Unrest in Pakistan after attack on cleric
16 killed in ethnic clashes in Karachi
KARACHI • Pakistan said it arrested several suspects involved in Tuesday’s murder attempt on a political leader in Karachi, an attack that sparked sectarian violence and killed 16 people in the nation’s commercial capital.
“I cannot disclose the number but we have made several arrests,” a government spokesperson in Sindh province said. He confirmed the death toll in Tuesday’s violence, adding the situation “is under control.”
Aurangzaib Farooqi, leader of the hard line Sunni Muslim organization Ahle Sunnat Wal Jamaat, survived an attack by gunmen, prompting his party to demand a day of mourning, the Dawn newspaper reported.
Farooqi received a bullet wound to the thigh, while five of his guards and chauffeur were killed in the shootout. Ensuing violence across the city claimed the lives of 10 others.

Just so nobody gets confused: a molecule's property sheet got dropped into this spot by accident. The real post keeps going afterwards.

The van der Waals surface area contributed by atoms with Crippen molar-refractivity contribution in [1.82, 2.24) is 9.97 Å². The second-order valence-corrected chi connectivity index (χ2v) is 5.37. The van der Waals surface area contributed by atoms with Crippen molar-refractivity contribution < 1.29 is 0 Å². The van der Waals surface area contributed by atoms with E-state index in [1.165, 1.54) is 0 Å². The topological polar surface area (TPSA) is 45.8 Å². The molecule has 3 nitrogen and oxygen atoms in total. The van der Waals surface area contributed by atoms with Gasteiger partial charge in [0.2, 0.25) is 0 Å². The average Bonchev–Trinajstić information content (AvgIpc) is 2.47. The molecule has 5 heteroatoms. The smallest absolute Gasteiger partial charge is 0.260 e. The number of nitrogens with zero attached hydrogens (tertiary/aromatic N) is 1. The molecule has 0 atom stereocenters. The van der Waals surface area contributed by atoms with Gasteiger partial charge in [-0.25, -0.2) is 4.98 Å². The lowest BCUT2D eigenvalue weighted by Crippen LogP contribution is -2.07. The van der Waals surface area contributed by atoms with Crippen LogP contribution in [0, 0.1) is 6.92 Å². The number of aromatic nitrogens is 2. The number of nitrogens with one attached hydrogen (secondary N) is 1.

People with bamboo shafts and some with pistols took to the streets after television channels reported the news of the attack. Armed men fanned across the city during which 10 people were killed, either in reaction or related to the attack, the newspaper said.
Businesses remained closed Wednesday in Karachi after Farooqi’s party called for the day of mourning. Trade unions said they will refrain from opening shops, while transportation representatives said they will keep off roads after two vehicles were set on fire by protesters.
Religious and ethnic clashes have claimed over 8,000 lives in Karachi since 2008, Geo television reported. The city, the largest in Pakistan with about 20 million residents, is home to Urdu-speaking migrants who settled there after the 1947 partition from India, and ethnic Pashtuns fleeing army operations against militants in the country’s north.
President Asif Ali Zardari is in the city to commemorate the fifth anniversary of the death of his wife, former prime minister Benazir Bhutto, who was assassinated in a gun and bomb attack on Dec. 27, 2007.